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Failure to obtain consent for esophageal dilation


On May 6, a 79-year-old man came to a gastroenterologist for an evaluation of iron deficiency anemia. The patient’s chart included a history of solid food dysphagia, but the note from the May 6 office visit did not mention that history.


Physician action

The gastroenterologist recommended an esophagogastroduodenoscopy (EGD) and a colonoscopy. There was no mention in the office note of any discussion of the need for dilation. 

According to the patient and his wife, when they came to the endoscopy center, the gastroenterologist recommended esophageal dilation “as it had not been done in a while.” The patient and his wife stated that they specifically declined esophageal dilation because the patient was not having much trouble eating if he ate slowly.

During the procedure, esophageal dilation with a 52 French dilator was attempted. The gastroenterologist met the usual resistance and the esophagus was examined. There was no trauma found. A 48 French dilator was used to complete the procedure. 

Following the EGD, the patient reported chest pain with swallowing. He was discharged and told to go to the emergency department (ED) if his symptoms worsened.

The patient developed worsening pain and went to a local ED. He was diagnosed with an esophageal perforation and was transferred to a trauma hospital. 

Due to the patient’s age and because the perforation was walled off, physicians treated him conservatively with antibiotics and ventilator support with thoracentesis for a pleural effusion. The patient spent 20 days in the hospital (of those, 10 were in the ICU).



A lawsuit was filed against the gastroenterologist, alleging that the dilation procedure was unnecessary and unauthorized. This led to an extended hospitalization and complications for the patient.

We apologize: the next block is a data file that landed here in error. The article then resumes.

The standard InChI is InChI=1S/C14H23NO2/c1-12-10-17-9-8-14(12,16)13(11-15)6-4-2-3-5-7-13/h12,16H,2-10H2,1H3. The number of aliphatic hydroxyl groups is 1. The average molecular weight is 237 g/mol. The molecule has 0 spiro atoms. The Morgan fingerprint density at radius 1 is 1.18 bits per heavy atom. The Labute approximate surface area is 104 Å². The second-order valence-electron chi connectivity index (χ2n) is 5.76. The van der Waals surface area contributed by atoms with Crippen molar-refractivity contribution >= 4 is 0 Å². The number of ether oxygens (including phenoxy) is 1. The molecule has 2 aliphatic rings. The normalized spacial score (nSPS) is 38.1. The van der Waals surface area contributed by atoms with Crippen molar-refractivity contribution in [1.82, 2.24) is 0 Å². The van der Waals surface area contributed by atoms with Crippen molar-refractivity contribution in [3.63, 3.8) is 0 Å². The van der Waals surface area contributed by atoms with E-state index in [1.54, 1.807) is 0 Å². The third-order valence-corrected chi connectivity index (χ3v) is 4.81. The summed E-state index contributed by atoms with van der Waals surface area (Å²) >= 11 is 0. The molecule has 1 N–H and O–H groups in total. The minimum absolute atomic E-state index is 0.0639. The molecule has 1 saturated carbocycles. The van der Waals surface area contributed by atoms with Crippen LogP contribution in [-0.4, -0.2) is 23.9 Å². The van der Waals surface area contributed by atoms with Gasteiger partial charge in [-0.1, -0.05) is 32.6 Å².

Legal implications

Along with the testimony from the patient and his wife that they declined esophageal dilation, there was no documentation in the operative permit or the office note that the patient approved the dilation procedure. The endoscopy center permit did not mention esophageal dilation and did not outline the risks of the procedure. The permit only referred to an EGD and colonoscopy. 

Two gastroenterologists reviewed this case for the defense. They were critical of the lack of consent for the dilation and also questioned whether the severity of the patient’s dysphasia warranted the risk of esophageal dilation.



This case was settled on behalf of the gastroenterologist.


Risk management considerations

In this case, the physician moved forward with a procedure that the patient did not want and did not consent to. While the physician documented that he discussed esophageal dilation with the patient and that the patient — with his wife as a witness — declined the procedure, there was no indication in the record that the patient reversed his decision and gave informed consent. 

In cases where a patient refuses treatment, document that the informed consent discussion occurred and that the patient understood what he or she was refusing and the potential consequences of refusing treatment. If attempting to educate the patient about the treatment, avoid any communications that could be interpreted as intimidating or coersive. Instead, focus on objective education. (1)

Even if this physician did not agree with the patient’s wishes, he was obligated by law to respect the patient’s decisions. Conditions where consent may not be necessary are in an emergency, life-saving scenario or if the patient is not mentally competent to consent to treatment. (2)

Document the patient’s decision, along with patient education in the medical record. Full, contemporaneous documentation provides a greater defense in the event of a claim. 

In this case, there was nothing in the record that reflected the physician’s reasoning for contradicting the patient’s wishes and performing the dilation. Had the physician fully documented his reasoning, and had the reasons been compelling or life saving, this case may have been easier to defend.



1. Lampert, L. What to Do When a Patient Refuses Assistance. Ausmed. October 11, 2016. Available at Accessed May 25, 2018.

2. Informed Consent and Unauthorized Treatment. FindLaw. Available at Accessed May 25, 2018.